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Elk Run Farm Brings Agroforestry to Colorado

Believe it or not, traditional farming practices aren’t natural. Farmers are beginning to realize that endless rows of a single crop over acres of farmland are too homogenous, too tidy, and frankly, too neat for natural processes to work continuously uninhibited. These monoculture practices require a precarious balance to have successful growing seasons year after year. Nowadays, farmers are leaving these monoculture practices for regenerative farming practices that promote plentiful harvests without threatening soil health or longevity.

Nicholas DiDomenico, owner of Elk Run Farm, knows this as well as anyone. His farm is a thriving agricultural oasis in the middle of the arid desert of Boulder, Colorado. However, it wasn’t always so lush. When he bought the property in 2015, it was an overgrazed plot of land used primarily for the storage of heavy farming equipment. Inspired by regenerative farming practices, he made it his mission to nurse the soil back to health. 

The process of bringing life back to the soil was arduous. Over two years, he introduced pigs to the land, and spread wood chips, straw and other organic materials on the earth, in order to aerate the soil and help restore and retain nutrients.

The biggest difficulty in making the farm viable was the lack of supplemental irrigation. The only sources of water on the farm are rainwater and a productive well, making it incredibly difficult to have a successful growing season. DiDomenico’s solution was to plant trees as a way for the soil to retain water, as well as a way to direct rainwater towards the crops using a contour farming system.

“The way that we see it, the trees are really anchoring the ecosystem,” said DiDomenico. The decision to plant trees as a way of making his farm viable ultimately became his introduction to agroforestry, and eventually a successful farm.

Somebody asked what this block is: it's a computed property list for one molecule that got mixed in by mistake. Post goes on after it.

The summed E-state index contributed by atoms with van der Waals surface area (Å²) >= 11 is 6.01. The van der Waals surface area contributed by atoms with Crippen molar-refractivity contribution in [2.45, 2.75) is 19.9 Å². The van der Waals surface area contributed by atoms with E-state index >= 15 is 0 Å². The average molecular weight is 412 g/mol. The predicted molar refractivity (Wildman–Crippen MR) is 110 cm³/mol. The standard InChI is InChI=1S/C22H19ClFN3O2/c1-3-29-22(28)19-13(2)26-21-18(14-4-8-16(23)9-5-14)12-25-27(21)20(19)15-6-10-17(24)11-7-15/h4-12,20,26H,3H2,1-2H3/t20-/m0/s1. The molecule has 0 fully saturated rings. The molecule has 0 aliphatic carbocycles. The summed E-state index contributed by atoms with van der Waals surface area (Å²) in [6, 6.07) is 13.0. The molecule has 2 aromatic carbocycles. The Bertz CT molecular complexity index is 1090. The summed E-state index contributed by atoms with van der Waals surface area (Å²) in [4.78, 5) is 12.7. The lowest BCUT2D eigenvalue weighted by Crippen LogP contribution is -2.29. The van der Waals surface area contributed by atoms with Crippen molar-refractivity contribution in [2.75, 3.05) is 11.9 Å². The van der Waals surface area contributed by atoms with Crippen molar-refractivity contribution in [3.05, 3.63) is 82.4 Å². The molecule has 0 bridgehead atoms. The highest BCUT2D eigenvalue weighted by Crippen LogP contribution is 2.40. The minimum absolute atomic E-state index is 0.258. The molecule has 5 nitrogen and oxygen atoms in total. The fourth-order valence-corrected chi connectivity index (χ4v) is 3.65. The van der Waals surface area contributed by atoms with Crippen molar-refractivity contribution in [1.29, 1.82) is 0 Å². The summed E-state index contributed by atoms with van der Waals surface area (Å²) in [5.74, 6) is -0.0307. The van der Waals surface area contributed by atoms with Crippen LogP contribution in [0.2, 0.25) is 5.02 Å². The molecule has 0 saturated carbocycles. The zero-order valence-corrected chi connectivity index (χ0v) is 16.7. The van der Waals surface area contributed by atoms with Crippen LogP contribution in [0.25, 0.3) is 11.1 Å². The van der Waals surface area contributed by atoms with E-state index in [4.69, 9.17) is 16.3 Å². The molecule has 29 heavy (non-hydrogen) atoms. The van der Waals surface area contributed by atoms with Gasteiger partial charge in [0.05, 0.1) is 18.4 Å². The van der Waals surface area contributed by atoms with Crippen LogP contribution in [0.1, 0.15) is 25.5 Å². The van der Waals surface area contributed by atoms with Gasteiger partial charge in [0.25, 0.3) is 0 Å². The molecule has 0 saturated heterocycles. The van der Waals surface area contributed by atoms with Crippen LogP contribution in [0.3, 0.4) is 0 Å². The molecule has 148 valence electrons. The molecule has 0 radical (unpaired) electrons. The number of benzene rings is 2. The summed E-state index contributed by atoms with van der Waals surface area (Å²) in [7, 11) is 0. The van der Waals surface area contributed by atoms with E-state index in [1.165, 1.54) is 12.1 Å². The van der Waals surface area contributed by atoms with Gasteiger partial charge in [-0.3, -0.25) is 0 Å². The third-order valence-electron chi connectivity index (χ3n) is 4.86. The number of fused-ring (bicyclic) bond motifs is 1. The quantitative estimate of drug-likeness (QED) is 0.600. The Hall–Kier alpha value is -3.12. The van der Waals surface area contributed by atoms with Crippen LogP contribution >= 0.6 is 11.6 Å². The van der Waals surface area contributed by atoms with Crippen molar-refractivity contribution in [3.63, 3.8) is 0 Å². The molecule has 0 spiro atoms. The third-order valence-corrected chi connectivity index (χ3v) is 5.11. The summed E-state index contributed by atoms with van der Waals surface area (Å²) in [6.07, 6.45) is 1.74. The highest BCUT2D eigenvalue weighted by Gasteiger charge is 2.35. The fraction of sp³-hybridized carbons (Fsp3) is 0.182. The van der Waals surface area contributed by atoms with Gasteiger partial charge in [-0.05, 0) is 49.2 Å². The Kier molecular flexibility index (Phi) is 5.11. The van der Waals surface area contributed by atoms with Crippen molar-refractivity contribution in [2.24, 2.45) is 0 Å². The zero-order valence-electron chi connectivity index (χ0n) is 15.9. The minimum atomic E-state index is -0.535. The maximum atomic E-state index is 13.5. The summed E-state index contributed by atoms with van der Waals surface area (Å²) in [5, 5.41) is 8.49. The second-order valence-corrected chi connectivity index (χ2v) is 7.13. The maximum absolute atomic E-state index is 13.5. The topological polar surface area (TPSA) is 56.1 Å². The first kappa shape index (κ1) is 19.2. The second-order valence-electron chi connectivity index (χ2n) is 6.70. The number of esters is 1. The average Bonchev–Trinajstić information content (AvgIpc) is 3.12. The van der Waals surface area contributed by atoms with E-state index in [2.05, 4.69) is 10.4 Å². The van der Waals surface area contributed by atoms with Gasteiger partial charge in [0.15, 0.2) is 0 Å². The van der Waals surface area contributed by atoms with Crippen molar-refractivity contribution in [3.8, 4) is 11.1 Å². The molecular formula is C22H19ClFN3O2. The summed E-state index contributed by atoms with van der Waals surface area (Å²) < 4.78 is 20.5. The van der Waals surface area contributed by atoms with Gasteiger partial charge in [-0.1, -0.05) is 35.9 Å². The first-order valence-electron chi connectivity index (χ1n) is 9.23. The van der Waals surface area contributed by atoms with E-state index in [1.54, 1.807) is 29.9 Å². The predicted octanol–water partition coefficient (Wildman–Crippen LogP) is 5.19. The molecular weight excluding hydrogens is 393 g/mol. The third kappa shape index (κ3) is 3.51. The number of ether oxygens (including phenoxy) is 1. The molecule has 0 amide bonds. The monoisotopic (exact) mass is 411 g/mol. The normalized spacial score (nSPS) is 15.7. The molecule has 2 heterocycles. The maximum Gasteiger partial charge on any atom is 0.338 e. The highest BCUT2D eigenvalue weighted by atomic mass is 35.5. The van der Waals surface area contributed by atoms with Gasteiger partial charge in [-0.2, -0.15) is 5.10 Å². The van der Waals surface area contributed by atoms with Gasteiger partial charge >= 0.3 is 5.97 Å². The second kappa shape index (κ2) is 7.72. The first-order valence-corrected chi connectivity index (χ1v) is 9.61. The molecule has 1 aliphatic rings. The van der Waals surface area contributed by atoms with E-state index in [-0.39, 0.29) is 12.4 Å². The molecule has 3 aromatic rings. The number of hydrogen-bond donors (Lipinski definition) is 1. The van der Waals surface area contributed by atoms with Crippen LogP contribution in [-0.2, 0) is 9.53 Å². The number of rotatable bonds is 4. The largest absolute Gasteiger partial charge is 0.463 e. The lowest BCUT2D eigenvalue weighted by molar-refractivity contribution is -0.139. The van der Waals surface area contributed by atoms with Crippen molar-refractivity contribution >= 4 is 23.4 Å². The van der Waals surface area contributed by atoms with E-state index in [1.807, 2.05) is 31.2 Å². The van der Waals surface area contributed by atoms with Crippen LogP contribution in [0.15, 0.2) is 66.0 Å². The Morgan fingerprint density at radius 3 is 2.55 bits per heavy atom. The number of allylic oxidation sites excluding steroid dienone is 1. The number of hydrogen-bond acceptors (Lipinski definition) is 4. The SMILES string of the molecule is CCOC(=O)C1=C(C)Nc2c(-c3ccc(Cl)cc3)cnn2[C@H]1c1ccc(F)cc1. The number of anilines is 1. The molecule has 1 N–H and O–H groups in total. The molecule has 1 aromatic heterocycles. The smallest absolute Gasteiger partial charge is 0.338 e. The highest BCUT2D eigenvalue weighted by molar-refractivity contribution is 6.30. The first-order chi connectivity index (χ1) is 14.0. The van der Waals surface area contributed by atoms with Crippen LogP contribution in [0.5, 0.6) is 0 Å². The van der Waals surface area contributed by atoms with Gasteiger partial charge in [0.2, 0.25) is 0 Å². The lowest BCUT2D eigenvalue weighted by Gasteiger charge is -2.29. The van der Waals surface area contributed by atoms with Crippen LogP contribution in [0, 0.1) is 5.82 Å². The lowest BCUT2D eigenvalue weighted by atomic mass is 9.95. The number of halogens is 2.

Photo Courtesy Elk Run Farms

Comparing his farm now to where it was in 2015, the differences are immense. His land is much less a farm and more of a self-sustaining agroforestry ecosystem. DiDomenico runs his farm based on the niche regenerative practice known as permaculture. It’s a way of farming the land that works in harmony with nature instead of the traditional farming practices that push the land to its limit year after year and squeeze every last ounce of nutrients from the soil. Despite the limited resources he’s working with, his farm is a testament to the power of permaculture and regenerative agriculture. “This system is inherently demonstrative because, as far as we know, nobody has tried to grow an agroforestry system in this dry of a climate without extra water,” DiDomenico said. “So, whatever does well here is going to be the foundation.” 

The farm is incredibly productive. DiDomenico grows everything from peppers, corn, and leeks, and provides 90% of the calories for the team who lives on the property. It also provides for the livestock they cultivate. When the growing season is over they bring chickens, hogs, and sheep to graze and clear the land, preparing the land for the next growing season while nourishing the livestock.

After seeing the success with Elk Run Farms, DiDomenico and his partner Marisa Pulaski wanted to share their success with their community. They started a nonprofit organization called the Drylands Agroecology Research that researches regenerative agricultural practices that focus on water management, efficient ecological design, earthworks, and proper animal management to create a harmonious agricultural ecosystem that restores the natural health of the land and prepares it for successful and sustainable agricultural use. 

Photo Courtesy Elk Run Farms

DiDomenico and Pulaski also started the Foothills Farm Collective. The collective partners with other farms in the area that focus on regenerative practices as a way to build a community around regenerative agriculture. “By being able to have a platform that is both utilizing these regenerative practices and bringing in others to be able to showcase what they’re working on, we can actually start creating more of this localized economy,” says Azuraye Wycoff, managing director of Yellow Barn Farm, one of the farms involved in the collective.

For DiDomenico and his team, their farm is not just about a successful harvest, it’s about the ideas that got them there and about spreading those ideas to their community to share in the success.​​ “My hope is that there’s this new generation of younger farmers that are innovative and inspired by the idea that we need to make a difference ecologically, who will use these regenerative farming techniques to do that,” DiDomenico says. And with all the work he and his team have done for the farm and for the regenerative agricultural community, his vision is quickly becoming a reality.

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